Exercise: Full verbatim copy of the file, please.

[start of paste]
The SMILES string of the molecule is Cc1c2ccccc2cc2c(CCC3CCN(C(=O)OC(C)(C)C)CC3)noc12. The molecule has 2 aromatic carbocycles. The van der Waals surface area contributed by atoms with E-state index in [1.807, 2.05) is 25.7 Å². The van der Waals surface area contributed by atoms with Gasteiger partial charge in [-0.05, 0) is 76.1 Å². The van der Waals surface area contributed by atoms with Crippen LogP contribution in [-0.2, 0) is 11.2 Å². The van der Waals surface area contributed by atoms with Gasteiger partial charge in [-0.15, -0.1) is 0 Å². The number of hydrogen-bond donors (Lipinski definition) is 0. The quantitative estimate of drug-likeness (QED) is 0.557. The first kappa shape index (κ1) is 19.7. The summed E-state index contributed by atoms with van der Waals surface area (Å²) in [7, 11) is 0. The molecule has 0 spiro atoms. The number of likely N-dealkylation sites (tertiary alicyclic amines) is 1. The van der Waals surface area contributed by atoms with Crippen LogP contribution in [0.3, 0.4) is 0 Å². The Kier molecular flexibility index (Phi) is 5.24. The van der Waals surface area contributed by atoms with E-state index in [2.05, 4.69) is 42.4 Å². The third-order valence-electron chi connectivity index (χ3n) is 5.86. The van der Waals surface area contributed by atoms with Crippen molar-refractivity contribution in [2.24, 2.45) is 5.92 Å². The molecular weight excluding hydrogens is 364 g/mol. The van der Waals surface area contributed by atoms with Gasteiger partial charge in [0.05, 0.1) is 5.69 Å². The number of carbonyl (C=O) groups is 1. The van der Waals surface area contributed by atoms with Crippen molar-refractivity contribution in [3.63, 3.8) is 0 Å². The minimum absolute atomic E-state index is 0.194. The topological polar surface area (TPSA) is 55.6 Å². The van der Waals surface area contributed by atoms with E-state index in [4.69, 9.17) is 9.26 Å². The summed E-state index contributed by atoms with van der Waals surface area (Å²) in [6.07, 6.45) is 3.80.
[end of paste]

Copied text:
The SMILES string of the molecule is Cc1c2ccccc2cc2c(CCC3CCN(C(=O)OC(C)(C)C)CC3)noc12. The molecule has 2 aromatic carbocycles. The van der Waals surface area contributed by atoms with E-state index in [1.807, 2.05) is 25.7 Å². The van der Waals surface area contributed by atoms with Gasteiger partial charge in [-0.05, 0) is 76.1 Å². The van der Waals surface area contributed by atoms with Crippen LogP contribution in [-0.2, 0) is 11.2 Å². The van der Waals surface area contributed by atoms with Gasteiger partial charge in [-0.15, -0.1) is 0 Å². The number of hydrogen-bond donors (Lipinski definition) is 0. The quantitative estimate of drug-likeness (QED) is 0.557. The first kappa shape index (κ1) is 19.7. The summed E-state index contributed by atoms with van der Waals surface area (Å²) in [7, 11) is 0. The molecule has 0 spiro atoms. The number of likely N-dealkylation sites (tertiary alicyclic amines) is 1. The van der Waals surface area contributed by atoms with Crippen LogP contribution in [0.3, 0.4) is 0 Å². The Kier molecular flexibility index (Phi) is 5.24. The van der Waals surface area contributed by atoms with E-state index in [2.05, 4.69) is 42.4 Å². The third-order valence-electron chi connectivity index (χ3n) is 5.86. The van der Waals surface area contributed by atoms with Crippen molar-refractivity contribution in [2.24, 2.45) is 5.92 Å². The molecular weight excluding hydrogens is 364 g/mol. The van der Waals surface area contributed by atoms with Gasteiger partial charge in [0.05, 0.1) is 5.69 Å². The number of carbonyl (C=O) groups is 1. The van der Waals surface area contributed by atoms with Crippen molar-refractivity contribution in [3.63, 3.8) is 0 Å². The minimum absolute atomic E-state index is 0.194. The topological polar surface area (TPSA) is 55.6 Å². The van der Waals surface area contributed by atoms with E-state index in [4.69, 9.17) is 9.26 Å². The summed E-state index contributed by atoms with van der Waals surface area (Å²) in [6.07, 6.45) is 3.80.